To the east, annual precipitation – which averages more than twenty inches per year – allows for largely rain-fed agriculture. With much less rainfall to the west, growing crops on a large scale is possible only through human engineering – through irrigation. In the western hemisphere, this ancient method of carrying snowmelt, rain runoff and river water to agricultural fields dates back to the region’s early indigenous cultures.
From the time of the first agricultural societies, farmers have experimented with various ways to get enough water to their crops. In the early settlement days of the nineteenth century – in flat landscapes like central Nebraska – irrigation canals worked as simple gravity systems where farmers manually manipulated water flow with shovels and improvised dams made of canvas and other available materials.
In Dawson County, as in much of the Great Plains, the 1860s and 1870s were plagued by crop failures and persistent drought. Landowner groups began to form irrigation districts and work out cooperative agreements to finance, engineer, build and maintain more complex systems to tap rivers and streams, diverting larger quantities of surface water to fields through bigger canals and reservoirs.
Diverting water from the Platte River made life easier, or at least more reliable, for farmers on both sides of the meridian. Irrigation gave farmers a new sense of security against the unpredictability of nature.
“The age of prayer for rain is relegated to the rear,” read an 1896 editorial praising a new canal in the Omaha Daily Bee.
Irrigation canals, along with innovations in farming machinery and practices, allowed for the transition from subsistence farming into a new era of agricultural productivity. The expansion of the railroads gave farmers access to wider markets for their increased yields. Acres of verdant alfalfa, corn, wheat and oats sprouted alongside associated industries like alfalfa dehydration, an important development in the livestock feed industry. Euro-American settlement boomed.
In 1882, the Kearney Canal became the first major “modern” canal project on the central Platte River. The 24-mile-long channel of water provided irrigation for area farmers and later, hydroelectricity for the burgeoning industries of the new plains city. By building early, the Kearney Canal staked its claim as a senior water user on the Platte River, meaning its water needs must be fulfilled before all other junior “downstream” rights. Combined with its location far downstream from the headwaters, this made for a potent water right.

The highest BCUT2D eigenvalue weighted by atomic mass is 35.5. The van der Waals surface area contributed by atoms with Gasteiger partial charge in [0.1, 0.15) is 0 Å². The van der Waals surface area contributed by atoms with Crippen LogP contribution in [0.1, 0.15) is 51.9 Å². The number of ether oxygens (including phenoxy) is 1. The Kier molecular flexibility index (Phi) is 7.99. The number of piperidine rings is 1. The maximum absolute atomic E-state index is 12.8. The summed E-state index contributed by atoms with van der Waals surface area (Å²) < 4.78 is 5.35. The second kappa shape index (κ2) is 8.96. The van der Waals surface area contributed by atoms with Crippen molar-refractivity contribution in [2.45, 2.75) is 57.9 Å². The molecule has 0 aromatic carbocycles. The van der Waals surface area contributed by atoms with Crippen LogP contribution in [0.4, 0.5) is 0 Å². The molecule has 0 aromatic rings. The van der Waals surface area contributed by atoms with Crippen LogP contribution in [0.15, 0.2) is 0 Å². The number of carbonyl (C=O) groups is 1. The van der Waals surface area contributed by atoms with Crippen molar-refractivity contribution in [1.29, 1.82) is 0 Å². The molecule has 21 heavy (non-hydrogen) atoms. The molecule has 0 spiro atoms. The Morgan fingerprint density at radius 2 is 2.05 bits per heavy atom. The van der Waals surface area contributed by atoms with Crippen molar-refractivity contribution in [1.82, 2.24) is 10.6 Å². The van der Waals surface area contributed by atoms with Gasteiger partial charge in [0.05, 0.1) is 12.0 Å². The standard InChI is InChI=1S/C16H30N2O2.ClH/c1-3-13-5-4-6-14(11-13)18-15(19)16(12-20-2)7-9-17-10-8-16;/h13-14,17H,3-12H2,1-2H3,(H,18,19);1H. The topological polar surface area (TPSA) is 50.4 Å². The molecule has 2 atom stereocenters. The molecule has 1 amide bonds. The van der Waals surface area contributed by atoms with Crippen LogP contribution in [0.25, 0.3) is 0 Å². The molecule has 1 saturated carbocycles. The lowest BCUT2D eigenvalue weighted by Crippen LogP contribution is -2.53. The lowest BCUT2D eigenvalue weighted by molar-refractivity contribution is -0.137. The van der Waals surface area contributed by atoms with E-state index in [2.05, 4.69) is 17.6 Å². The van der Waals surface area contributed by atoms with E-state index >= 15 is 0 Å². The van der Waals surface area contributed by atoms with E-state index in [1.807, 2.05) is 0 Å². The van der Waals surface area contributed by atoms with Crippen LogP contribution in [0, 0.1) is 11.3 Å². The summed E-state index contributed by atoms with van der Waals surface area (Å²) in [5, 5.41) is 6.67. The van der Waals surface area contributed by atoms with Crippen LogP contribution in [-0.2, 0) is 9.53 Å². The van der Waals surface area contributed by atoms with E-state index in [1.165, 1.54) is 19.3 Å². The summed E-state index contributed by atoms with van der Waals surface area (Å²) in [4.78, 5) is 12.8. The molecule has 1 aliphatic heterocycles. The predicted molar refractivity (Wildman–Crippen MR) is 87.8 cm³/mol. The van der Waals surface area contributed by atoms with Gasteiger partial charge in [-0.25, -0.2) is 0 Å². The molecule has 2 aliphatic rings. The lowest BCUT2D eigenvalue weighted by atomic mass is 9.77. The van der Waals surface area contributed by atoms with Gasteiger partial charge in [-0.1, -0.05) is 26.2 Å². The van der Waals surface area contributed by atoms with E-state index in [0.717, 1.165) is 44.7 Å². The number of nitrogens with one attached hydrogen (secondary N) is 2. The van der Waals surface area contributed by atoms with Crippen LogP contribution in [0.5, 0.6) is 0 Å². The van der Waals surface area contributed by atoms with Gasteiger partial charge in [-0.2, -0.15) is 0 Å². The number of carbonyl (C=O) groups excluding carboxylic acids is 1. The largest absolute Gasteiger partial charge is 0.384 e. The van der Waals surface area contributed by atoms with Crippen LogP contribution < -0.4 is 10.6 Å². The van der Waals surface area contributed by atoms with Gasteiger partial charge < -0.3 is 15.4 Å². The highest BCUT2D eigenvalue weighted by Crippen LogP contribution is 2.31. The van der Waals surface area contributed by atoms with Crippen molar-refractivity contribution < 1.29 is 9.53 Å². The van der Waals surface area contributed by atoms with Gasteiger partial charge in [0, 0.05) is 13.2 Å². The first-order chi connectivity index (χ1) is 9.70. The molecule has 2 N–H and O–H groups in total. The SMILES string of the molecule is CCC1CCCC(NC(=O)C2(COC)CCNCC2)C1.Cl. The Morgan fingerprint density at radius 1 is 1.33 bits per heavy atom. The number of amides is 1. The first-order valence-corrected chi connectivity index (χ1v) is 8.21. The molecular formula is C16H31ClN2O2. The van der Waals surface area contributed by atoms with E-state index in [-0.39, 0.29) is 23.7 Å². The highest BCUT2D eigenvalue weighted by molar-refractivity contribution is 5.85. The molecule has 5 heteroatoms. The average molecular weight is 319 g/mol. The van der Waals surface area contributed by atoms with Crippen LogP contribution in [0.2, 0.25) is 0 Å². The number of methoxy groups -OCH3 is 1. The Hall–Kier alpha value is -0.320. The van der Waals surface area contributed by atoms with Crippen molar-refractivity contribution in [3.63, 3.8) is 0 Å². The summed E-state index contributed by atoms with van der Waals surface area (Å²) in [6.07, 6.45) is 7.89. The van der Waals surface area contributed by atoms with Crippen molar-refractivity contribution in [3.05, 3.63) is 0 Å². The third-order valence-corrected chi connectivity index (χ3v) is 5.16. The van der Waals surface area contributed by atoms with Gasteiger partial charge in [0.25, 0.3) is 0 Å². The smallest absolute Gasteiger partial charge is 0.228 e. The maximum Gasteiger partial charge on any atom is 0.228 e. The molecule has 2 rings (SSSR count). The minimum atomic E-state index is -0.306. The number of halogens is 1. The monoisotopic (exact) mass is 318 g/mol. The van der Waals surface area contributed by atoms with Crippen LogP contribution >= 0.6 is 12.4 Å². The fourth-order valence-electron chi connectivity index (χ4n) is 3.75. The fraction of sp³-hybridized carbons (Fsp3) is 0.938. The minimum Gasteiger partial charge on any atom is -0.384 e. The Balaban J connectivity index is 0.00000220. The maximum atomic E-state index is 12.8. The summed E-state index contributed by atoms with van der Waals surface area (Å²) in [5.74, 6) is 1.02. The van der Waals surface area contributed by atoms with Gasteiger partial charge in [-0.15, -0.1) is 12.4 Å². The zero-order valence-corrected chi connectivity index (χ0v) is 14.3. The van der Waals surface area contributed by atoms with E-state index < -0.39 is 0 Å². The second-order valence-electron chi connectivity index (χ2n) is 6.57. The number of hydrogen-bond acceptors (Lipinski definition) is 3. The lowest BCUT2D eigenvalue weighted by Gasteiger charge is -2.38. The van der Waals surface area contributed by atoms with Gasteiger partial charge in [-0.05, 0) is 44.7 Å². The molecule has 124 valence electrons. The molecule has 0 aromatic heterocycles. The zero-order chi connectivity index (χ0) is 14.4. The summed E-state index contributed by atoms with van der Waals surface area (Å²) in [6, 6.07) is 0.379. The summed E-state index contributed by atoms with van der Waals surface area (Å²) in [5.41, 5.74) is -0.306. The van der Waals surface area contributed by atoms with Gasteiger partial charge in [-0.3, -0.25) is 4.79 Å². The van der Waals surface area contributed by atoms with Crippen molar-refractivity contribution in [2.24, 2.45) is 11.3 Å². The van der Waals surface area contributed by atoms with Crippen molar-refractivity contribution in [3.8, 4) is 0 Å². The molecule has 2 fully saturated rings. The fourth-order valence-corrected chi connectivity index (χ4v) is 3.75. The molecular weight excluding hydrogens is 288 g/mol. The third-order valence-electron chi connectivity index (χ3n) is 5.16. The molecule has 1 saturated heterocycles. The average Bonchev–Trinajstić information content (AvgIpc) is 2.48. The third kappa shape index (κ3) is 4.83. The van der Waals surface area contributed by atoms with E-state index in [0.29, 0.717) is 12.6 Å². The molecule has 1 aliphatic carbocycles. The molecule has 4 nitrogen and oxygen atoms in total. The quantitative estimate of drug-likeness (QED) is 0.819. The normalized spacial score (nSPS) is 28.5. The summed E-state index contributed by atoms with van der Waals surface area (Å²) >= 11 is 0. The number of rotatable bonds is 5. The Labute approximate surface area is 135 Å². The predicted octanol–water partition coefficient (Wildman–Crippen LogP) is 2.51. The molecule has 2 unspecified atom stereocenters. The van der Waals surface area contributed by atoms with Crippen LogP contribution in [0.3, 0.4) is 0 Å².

In 1892, the neighboring community of Gothenburg was promoted in the Omaha Daily Bee as the “Niagara of the Plains” because of the hydroelectricity produced on its canal. It powered a flourmill, a barbed wire factory and other specialized industries for a short-lived boom period in the late 1800s.
Funded through bond measures, many canal systems followed: the Farmers and Merchants Canal, the Orchard and Alfalfa Canal, the Tri-County Canal, the Elm Creek Canal, and the Six Mile Canal. Many others failed for lack of financing.
One of several failed canal projects in Dawson County was one backed by a group out of Lexington. Envious of Gothenburg’s success, a bitter editorial ran in the Lexington Gazette on July 24, 1891, exclaiming, “Irrigation may be all right, but there’s lots of farmers in Dawson County who don’t want it. They prefer to trust in God and well directed energy for crops, than to mortgage their farms for water.” Yet miles of irrigation canals quickly outnumbered these sentiments.
After years of financial issues and failed bond attempts for a canal system south of Cozad – at the intersection of the Platte River and the 100th meridian – farmers finally took charge of the project themselves. In 1926, construction began on the Thirty-Mile Canal. As neighbors who could see the benefits of harnessing river water to reach distant fields, 121 farmer-stockholders completed the project in 15 months in an example of cooperative accomplishment.
More than 10,000 people attended the dedication of the Thirty-Mile Canal in July 1928. Many traveled by train to see what was billed as “the story of a dream come true.” The canal brought irrigation to 13,000 acres in the central Platte. By this time, nearly half a million acres in Nebraska relied on surface water irrigation.
In the 1930s, a second phase of irrigation project construction began in response to the prolonged drought and the economic and social impacts of the Great Depression. The New Deal irrigation projects – including the building of Lake McConaughy and an extensive network of canals south of the central Platte Valley – brought surface water irrigation to approximately 170,000 additional acres in the state.
In 1933, the Nebraska state legislature passed the Nebraska Public Power Enabling Act, connecting revenue produced from the sale of public hydropower to dam building for irrigation. The Central Nebraska Public Power and Irrigation District and part of today’s Nebraska Public Power District were born.